Presented at the Pediatric Academic Society annual meeting, Baltimore, MD, May 2009.
Use of Bedside Ultrasound to Assess Degree of Dehydration in Children With Gastroenteritis
Article first published online: 12 OCT 2010
© 2010 by the Society for Academic Emergency Medicine
Academic Emergency Medicine
Volume 17, Issue 10, pages 1042–1047, October 2010
How to Cite
Chen, L., Hsiao, A., Langhan, M., Riera, A. and Santucci, K. A. (2010), Use of Bedside Ultrasound to Assess Degree of Dehydration in Children With Gastroenteritis. Academic Emergency Medicine, 17: 1042–1047. doi: 10.1111/j.1553-2712.2010.00873.x
Supported in part by CTSA, grant KL2 RR024138 from the National Center for Research Resources (NCRR), a component of the National Institutes of Health (NIH), and NIH Roadmap for Medical Research.
Supervising Editor: Bema Bonsu, MD.
- Issue published online: 12 OCT 2010
- Article first published online: 12 OCT 2010
- Received December 15, 2009; revisions received March 16 and April 19, 2010; accepted April 20, 2010.
Objectives: Prospectively identifying children with significant dehydration from gastroenteritis is difficult in acute care settings. Previous work by our group has shown that bedside ultrasound (US) measurement of the inferior vena cava (IVC) and the aorta (Ao) diameter ratio is correlated with intravascular volume. This study was designed to validate the use of this method in the prospective identification of children with dehydration by investigating whether the IVC/Ao ratio correlated with dehydration in children with acute gastroenteritis. Another objective was to investigate the interrater reliability of the IVC/Ao measurements.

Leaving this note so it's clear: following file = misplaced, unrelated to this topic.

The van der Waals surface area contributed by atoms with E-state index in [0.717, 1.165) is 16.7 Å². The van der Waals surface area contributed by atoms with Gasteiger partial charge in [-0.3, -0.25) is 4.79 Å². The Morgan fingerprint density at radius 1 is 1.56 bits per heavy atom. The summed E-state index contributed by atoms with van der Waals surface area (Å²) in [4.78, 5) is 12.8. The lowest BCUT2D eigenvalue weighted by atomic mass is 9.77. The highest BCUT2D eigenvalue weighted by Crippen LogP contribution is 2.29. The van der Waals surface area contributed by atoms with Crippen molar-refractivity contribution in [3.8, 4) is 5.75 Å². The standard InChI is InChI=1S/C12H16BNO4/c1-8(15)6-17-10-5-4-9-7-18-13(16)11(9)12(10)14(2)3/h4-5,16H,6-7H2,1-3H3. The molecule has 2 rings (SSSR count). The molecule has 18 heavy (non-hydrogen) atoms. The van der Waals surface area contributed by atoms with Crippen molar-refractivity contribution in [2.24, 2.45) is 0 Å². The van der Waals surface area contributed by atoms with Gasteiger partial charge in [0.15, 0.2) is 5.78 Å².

Methods: A prospective observational study was carried out in a pediatric emergency department (PED) between November 2007 and June 2009. Children with acute gastroenteritis were enrolled as subjects. A pair of investigators obtained transverse images of the IVC and Ao using bedside US. The ratio of IVC and Ao diameters (IVC/Ao) was calculated. Subjects were asked to return after resolution of symptoms. The difference between the convalescent weight and ill weight was used to calculate the degree of dehydration. Greater than or equal to 5% difference was judged to be significant. Linear regression was performed with dehydration as the dependent variable and the IVC/Ao as the independent variable. Pearson’s correlation coefficient was calculated to assess the degree of agreement between observers.
Results: A total of 112 subjects were enrolled. Seventy-one subjects (63%) completed follow-up. Twenty-eight subjects (39%) had significant dehydration. The linear regression model resulted in an R2 value of 0.21 (p < 0.001) and a slope (B) of 0.11 (95% confidence interval [CI] = 0.08 to 0.14). An IVC/Ao cutoff of 0.8 produced a sensitivity of 86% and a specificity of 56% for the diagnosis of significant dehydration. Forty-eight paired measurements of IVC/Ao ratios were made. The Pearson correlation coefficient was 0.76.
Conclusions: In this pilot study the ratio of IVC to Ao diameters, as measured by bedside US, was a marginally accurate measurement of acute weight loss in children with dehydration from gastroenteritis. The technique demonstrated good interrater reliability.
ACADEMIC EMERGENCY MEDICINE 2010; 17:1042–1047 © 2010 by the Society for Academic Emergency Medicine
Dehydration from gastroenteritis remains a common condition encountered in the emergency department (ED), despite progress in medicine including the widespread use of vaccine against rotavirus-associated gastroenteritis in developed countries. In the United States, annually there are about 220,000 hospitalizations for children less than 5 years of age due to gastroenteritis and dehydration.1 Dehydration from gastroenteritis remains a leading cause of death in developing countries.